A recent Facebook page post shamed me completely. My good friend did not intend to do so. Knowing that I had spent almost two years writing about the aftermath of the 2010 Haiti earthquake, she wanted me to recognize that the devastation in Haiti caused by Hurricane Sandy was being ignored. In a gentle nudge, she mentioned me in a comment that flagged a photo of two women, chest and waist deep, struggling in floodwaters in the Caribbean.
My shame found its genesis in the fact that I had written nothing in the past eight months. Call it disaster fatigue. Call it laziness. The writer had abandoned Haiti, and the conscious realization was humbling, humiliating, and embarrassing.
Americans have loved Haiti to death. We are listless, lazy, cheating lovers who don't have the stamina to go the distance in a relationship. Haiti is just too much work.
We don't stand up for her and hold USAID accountable for tax dollars that have accomplished very little in infrastructure reconstruction. Reports of US pre-hurricane relief are reminiscent of post earthquake relief. Before Sandy hit, USAID staged 10,000 tarpaulins, hygiene kits and wheelbarrows. 50 tons of food was pre-positioned in the south to address food insecurity for 15 days. Cholera looms and the Centers for Disease Control and Prevention (CDC) provided 2,500 units of Ringer Lactate solution for treatment of dehydration and debilitating diarrhea.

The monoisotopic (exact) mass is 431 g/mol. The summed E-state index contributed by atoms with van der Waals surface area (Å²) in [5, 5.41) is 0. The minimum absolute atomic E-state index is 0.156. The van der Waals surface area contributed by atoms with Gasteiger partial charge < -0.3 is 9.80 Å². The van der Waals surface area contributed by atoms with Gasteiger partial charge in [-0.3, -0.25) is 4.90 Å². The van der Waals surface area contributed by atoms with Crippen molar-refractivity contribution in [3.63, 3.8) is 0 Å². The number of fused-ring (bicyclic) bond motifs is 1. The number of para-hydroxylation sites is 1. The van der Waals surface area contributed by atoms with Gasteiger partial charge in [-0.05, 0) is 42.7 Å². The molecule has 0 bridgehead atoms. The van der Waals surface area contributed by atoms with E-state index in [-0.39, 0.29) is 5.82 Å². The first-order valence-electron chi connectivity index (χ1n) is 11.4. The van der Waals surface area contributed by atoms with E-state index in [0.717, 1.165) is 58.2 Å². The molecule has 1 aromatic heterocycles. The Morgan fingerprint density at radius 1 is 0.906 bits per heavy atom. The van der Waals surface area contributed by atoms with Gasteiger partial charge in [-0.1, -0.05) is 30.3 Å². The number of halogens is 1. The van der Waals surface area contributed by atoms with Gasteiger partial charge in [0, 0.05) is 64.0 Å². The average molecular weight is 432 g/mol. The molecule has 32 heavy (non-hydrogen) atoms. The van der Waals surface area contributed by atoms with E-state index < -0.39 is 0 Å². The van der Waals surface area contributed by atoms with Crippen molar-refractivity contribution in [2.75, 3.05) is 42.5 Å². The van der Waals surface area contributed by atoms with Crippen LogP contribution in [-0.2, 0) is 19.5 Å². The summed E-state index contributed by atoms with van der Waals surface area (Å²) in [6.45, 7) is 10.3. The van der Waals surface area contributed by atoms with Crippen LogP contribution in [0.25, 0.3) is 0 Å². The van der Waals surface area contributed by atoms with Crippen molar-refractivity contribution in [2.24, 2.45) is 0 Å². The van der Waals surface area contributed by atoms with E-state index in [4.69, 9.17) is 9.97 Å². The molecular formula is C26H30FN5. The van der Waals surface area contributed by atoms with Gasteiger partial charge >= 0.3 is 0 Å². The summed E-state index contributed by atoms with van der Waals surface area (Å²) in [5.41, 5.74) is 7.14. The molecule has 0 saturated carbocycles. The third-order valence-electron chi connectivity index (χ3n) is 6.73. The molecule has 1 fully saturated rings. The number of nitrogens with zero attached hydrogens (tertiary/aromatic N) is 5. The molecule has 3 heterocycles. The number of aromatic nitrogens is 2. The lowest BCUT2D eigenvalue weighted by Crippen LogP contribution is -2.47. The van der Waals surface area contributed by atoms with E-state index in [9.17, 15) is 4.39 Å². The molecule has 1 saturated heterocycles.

How about trading lactated ringers for toilets, clean water, housing and compensation for the introduction of cholera by the United Nations?
We stood by and allowed the United Nations to get away with murder-by-cholera proxy and accepted their denial that Nepalese soldiers caused the cholera outbreak in Mirebalais in October of 2010.
Justice is still elusive even in the face of a recantation by the principal author of the report, Dr. Daniele Lantagne, who said that new scientific data analyzing DNA suggest that it is "most likely" the source of the outbreak was indeed the Nepalese camp at Mirebalais. More than 7,500 have died since October 2010.